Clark whistles up Air Force taxi

By Patrick Gower

The Prime Minister commandeered an Air Force plane to whisk her to an appointment with Grey Power in Invercargill yesterday.

High winds closed Wellington airport and like hundreds of others, Helen Clark could not get a commercial flight out. Her office made a phone call to Defence Force headquarters, and she was driven up to Ohakea air base where a seven-seater King Air plane was waiting.

She was flown south to keep her appointment - a speech to Grey Power Southland at the Invercargill Workingmen's Club.

Arriving an hour-an-a-half late, the Prime Minister was warmly received by the 150-strong crowd who had waited patiently.

As the battle for the elderly vote heats up, Labour has been accused by NZ First of "stealing its thunder".

A spokesman for Helen Clark said she was there on "official Government business", as she had been invited by Grey Power as Prime Minister.

The official election campaign "has not started yet".

The Air Force was used to transport the Prime Minister on rare occasions when commercial schedules were unworkable, and the flight was "entirely appropriate".

Act MP Heather Roy said the flight was "an abuse of [Helen Clark's] position".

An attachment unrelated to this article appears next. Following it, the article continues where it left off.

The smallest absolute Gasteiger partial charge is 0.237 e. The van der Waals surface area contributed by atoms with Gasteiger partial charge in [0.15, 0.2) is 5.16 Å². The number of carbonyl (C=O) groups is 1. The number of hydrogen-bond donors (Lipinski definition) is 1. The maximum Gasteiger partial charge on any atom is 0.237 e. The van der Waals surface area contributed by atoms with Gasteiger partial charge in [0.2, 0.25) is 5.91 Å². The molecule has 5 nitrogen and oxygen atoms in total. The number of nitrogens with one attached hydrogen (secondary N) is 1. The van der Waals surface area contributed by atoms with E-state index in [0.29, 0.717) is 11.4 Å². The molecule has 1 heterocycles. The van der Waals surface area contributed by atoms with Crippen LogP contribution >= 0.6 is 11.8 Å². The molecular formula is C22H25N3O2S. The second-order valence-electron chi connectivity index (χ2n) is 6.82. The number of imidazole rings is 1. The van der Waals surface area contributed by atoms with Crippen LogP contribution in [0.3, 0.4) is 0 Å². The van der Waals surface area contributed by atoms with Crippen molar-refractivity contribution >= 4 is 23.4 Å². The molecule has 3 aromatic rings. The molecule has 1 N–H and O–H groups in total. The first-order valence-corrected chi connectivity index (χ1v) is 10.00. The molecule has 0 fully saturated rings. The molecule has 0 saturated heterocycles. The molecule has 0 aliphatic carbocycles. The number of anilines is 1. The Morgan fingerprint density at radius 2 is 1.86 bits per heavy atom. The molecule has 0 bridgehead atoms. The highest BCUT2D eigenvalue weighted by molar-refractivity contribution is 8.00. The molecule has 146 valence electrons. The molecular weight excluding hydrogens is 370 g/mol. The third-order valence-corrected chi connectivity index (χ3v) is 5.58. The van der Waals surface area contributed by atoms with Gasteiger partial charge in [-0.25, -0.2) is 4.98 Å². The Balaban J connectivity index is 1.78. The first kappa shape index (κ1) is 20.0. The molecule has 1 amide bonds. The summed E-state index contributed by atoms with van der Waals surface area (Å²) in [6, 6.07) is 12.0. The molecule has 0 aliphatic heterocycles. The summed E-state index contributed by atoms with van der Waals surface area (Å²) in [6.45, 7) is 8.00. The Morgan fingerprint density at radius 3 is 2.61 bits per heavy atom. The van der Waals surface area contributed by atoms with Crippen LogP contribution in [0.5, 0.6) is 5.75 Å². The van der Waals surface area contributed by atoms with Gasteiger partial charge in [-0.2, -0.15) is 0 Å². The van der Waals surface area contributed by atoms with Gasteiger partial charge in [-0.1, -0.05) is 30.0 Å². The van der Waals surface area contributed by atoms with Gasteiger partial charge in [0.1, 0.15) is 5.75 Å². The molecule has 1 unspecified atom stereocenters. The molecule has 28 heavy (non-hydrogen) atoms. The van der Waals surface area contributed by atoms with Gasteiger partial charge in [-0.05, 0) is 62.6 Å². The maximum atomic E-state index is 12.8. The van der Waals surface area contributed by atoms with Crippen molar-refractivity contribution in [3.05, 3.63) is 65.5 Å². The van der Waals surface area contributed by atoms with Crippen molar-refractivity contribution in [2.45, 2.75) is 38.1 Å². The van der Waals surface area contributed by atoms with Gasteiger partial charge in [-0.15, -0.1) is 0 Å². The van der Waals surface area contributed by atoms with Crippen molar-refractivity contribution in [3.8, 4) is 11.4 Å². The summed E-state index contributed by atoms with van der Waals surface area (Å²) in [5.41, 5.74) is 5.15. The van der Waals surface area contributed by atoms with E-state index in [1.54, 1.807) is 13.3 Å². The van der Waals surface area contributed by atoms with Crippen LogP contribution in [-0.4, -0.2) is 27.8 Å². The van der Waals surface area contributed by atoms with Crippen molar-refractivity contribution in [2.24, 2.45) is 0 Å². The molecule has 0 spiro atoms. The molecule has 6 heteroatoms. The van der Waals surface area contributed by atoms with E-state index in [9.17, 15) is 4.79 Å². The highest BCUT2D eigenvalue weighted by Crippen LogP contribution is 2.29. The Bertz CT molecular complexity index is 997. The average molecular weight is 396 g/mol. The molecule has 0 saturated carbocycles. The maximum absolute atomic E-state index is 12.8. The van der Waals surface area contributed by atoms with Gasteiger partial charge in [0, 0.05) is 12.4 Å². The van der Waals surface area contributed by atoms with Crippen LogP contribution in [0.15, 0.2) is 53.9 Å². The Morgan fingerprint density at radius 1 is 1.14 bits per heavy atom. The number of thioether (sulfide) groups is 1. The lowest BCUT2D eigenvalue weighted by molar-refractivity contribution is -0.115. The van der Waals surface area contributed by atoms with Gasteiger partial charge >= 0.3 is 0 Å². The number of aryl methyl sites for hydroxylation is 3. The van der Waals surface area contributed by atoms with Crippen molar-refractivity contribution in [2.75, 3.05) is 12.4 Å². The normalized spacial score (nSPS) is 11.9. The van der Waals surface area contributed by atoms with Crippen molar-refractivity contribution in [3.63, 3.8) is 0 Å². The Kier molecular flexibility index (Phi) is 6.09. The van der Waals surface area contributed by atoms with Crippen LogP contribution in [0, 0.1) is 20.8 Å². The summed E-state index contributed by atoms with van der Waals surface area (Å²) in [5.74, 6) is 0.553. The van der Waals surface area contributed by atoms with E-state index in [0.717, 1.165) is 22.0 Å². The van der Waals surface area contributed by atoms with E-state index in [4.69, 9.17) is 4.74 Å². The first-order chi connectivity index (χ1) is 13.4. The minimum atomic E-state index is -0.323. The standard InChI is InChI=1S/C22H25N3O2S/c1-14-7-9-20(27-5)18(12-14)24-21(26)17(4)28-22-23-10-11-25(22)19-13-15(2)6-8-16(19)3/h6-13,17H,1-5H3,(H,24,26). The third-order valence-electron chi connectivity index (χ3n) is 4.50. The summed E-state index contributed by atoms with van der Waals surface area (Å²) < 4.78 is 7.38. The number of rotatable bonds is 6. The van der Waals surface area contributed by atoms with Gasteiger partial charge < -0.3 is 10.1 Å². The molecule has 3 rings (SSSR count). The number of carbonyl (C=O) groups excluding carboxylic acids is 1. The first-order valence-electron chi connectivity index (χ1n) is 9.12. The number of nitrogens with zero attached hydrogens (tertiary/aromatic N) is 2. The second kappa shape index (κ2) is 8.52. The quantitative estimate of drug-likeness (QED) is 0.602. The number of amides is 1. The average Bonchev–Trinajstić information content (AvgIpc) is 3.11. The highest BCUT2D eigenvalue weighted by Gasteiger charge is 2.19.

Ms Roy today said the election campaign had effectively begun and it was disingenuous of Miss Clark to suggest the trip did not amount to campaigning.

"She was there for electioneering purposes, pure and simple," she said.

"She used her position for an advantage over other parties."

Ms Roy said a chartered flight would have cost about $15,000 and Helen Clark should pay back the Air Force and declare the cost as an election expense.

Helen Clark earlier indicated she would rely on the Air Force to transport her around the country more frequently after the suggestion she get her own personal plane was made in the fallout after her motorcade broke the speed limit to get her to an All Blacks test in 2004.

The Air Force is funded for 100 hours of King Air VIP flights each year.

It flew 98 of its allocated hours last year, but had flown less than 30 this year.

The service is primarily used by the Prime Minister, but it also carries visiting dignitaries, the Governor-General and other Government members. It is not available to Opposition leader John Key.

An Air Force spokesman said the fleet of five King Airs was used primarily for training, but if one was ready and crew were available, it would provide a flight at short notice.

It was also a training opportunity for the crew.

"It is not as if we drop everything and fly VIPs around," the spokesman said.

Helen Clark's speech was about an updated code of practice for retirement villages, but she spoke of the Government's policy gains for the elderly such as the SuperGold card and took questions from the floor.

Grey Power Southland president Geoff Piercy said Helen Clark, who told the audience she was not going to let weather stand in the way of her appointment, "went down a treat".

Mr Piercy commended her "intestinal fortitude" for making it and had no problem with her using the Air Force.

"I thought the world of her for doing it.

"She kept her word about coming down and we thought that was absolutely splendid."

- With NZPA

- NZ Herald

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